5th Open Performance Art Festival in Beijing,
ARAI took off his clothes, keeping only a small yellow Pikachu Pokemon fig leaf on his genitals, and squats on a canvas. While singing the Japanese national anthem "Kimi-ga-Yo means Our superior@Emperor regime", he presses a plastic tube containing red paint from just below his buttocks, as if excreting red human waste.
Using his bare buttocks on the "waste." he paints a full but irregular rising sun in the middle of the canvas that turns out to be a copy of the Japanese national flag, which he later hangs on the wall.
After hanging it on the wall, ARAI was singing "International" in Japanese and using his head to try making red paint all over the canvas.
At last the canvas became a awkward copy of Red flag.
Before ARAI went to China many Japanese people told him to take care in China
Japan defeats host China 3-1 to keep Asian Cup title
Posted: Saturday August 7, 2004 10:54AM; Updated: Saturday August 7, 2004 2:19PM
BEIJING (AP) -- Keiji Tamada scored in injury time Saturday to seal a 3-1 Asian Cup final victory for defending champion Japan over host China in a tense match overshadowed by nationalistic passions among Chinese and anti-Japanese violence.
The loss was a heartbreaking ending for a much-improved China, which had downed Asian rivals such as Iran and Indonesia on its way to appearing in its first-ever final of the continent's most important soccer championship.
Ultimately, though Japan's experience showed through and its players were able to hold on for the win while China flagged.
"From beginning to end Japan showed maturity, quality and experience, and was well prepared," said Japan's Brazilian-born coach, Zico.
Following harassment of Japanese players and fans at previous matches, thousands of police -- including riot troops in black body armor and shotgun-toting special tactical units -- stood guard outside Beijing's Workers' Stadium.
The tournament rivalry has given vent to anti-Japanese sentiments over Japan's brutal World War II invasion that are stoked by frequent confrontational reports in Chinese state media.
Following the match, crowds chanting anti-Japanese insults broke bottles and exchanged kicks and punches with police outside the stadium. At least three men were seen being taken away by officers, but it wasn't clear if anyone was injured.
Japan opened the scoring against the run of play in the 23rd minute when Shunsuke Nakamura lofted a free kick from the left to the far post, where Takayuki Suzuki turned it back for Takashi Fukunishi, whose close-range header hit the net under the crossbar.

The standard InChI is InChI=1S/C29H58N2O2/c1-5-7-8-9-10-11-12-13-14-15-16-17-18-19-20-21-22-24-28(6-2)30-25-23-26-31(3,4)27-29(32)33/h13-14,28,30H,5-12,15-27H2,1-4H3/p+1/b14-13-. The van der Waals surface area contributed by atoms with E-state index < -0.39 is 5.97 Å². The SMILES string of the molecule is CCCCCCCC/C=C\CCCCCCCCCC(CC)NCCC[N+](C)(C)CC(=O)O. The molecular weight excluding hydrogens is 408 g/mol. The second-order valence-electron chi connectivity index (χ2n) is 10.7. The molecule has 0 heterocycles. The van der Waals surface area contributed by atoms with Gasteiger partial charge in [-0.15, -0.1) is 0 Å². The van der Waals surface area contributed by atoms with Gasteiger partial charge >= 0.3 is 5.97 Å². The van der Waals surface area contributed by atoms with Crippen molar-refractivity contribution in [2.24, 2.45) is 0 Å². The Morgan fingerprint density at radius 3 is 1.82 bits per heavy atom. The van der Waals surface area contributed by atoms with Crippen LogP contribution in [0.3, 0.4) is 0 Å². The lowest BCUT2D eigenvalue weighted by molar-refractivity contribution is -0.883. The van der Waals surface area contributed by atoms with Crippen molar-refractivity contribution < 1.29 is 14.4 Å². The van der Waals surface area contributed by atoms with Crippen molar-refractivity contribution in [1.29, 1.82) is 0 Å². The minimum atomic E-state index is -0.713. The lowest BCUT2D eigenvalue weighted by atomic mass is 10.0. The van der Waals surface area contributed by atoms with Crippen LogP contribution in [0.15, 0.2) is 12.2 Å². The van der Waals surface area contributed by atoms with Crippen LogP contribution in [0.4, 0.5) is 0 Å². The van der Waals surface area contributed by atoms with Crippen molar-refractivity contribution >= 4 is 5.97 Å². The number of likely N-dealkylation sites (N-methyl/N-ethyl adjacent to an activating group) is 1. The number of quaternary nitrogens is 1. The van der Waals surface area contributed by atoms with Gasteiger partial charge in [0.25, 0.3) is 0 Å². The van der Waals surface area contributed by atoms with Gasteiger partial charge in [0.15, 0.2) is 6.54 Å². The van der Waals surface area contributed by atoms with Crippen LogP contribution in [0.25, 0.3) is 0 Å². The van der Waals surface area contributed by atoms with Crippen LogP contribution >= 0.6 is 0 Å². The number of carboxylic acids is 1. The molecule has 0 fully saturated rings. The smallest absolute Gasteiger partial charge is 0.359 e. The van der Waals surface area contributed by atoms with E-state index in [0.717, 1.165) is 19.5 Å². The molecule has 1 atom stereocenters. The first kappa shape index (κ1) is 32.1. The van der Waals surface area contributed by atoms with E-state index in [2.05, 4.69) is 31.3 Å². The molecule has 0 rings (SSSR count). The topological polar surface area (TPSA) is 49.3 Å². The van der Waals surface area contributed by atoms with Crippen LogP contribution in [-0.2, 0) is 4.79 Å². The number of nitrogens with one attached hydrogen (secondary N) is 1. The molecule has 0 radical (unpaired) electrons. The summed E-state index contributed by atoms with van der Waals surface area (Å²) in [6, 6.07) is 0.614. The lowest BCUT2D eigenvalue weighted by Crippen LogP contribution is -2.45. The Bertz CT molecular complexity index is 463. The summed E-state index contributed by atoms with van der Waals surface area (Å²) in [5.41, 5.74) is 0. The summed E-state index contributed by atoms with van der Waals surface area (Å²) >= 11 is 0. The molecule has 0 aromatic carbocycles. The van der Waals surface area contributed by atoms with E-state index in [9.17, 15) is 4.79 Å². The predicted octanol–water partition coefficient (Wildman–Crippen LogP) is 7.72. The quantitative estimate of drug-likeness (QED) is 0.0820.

To the delight of the crowd, veteran striker Li Ming equalized in the 31st minute with a powerful left footer from the top of the penalty area, after Yan Song had dribbled his way through two defenders on the left side to deliver a low cross to the middle.
Japan's attack looked sharper in the second half, and Koji Nakata put Japan ahead in the 65th minute with a controversial goal off a corner kick by Nakamura. Nakata made contact after the ball had skipped off Suzuki's head and it appeared to have hit Nakata's hand.
China's best chance to equalize came in the 89th minute when Kawaguchi was forced to make a pair of excellent saves at full stretch as Chinese attackers swarmed.
The Japanese 'keeper was tested again minutes later when Xu Yunlong chased a long pass in the box, but was unable to get his shot off in time.
Tamada scored Japan's third goal in the first minute of injury time, easily slotting a low blast past Chinese keeper Liu Yunfei and silencing the crowd of 65,000 flag-waving Chinese supporters.
China's Dutch coach Ari Haan accused Kuwaiti referee Saad Al Fadhli of making wrong calls on all three goals by Japan and boycotted the awards ceremony following the match.
"I'm feeling very disappointed and feel sorry for the beautiful fans of China to lose a game one should not lose," Haan said.
Japan has only lost twice to China in their last 10 meetings and has won all four of their Asian Cup matchups.
Despite the loss, China can take solace in seeing its FIFA world ranking shoot up 13 places during the tournament to 51.
Both Japan and China had appealed for calm before the game after Chinese fans booed the team in previous appearances and pelted fans with garbage. The Japanese Embassy cautioned Japanese in China not to wear their blue national team jerseys or carry firecrackers or banners with confrontational slogans to the final. The embassy building was also sealed off with barbed wire barriers.
Although the crowd booed through the Japanese national anthem -- something Japan's government and coach Zico had complained about previously -- there was less abuse inside the stadium than in Japan's previous matches. Several hundred Japan fans, many displaying Chinese as well as Japanese flags, sat in a separate section of the stadium where they were guarded by scores of police officers.
The harshest sentiment on show was a banner reading "This time, the Chinese people get to be the bullies" -- another reference to Japan's wartime record.
ARAI Shin-ichi (Japan)
"Tourist #8 International"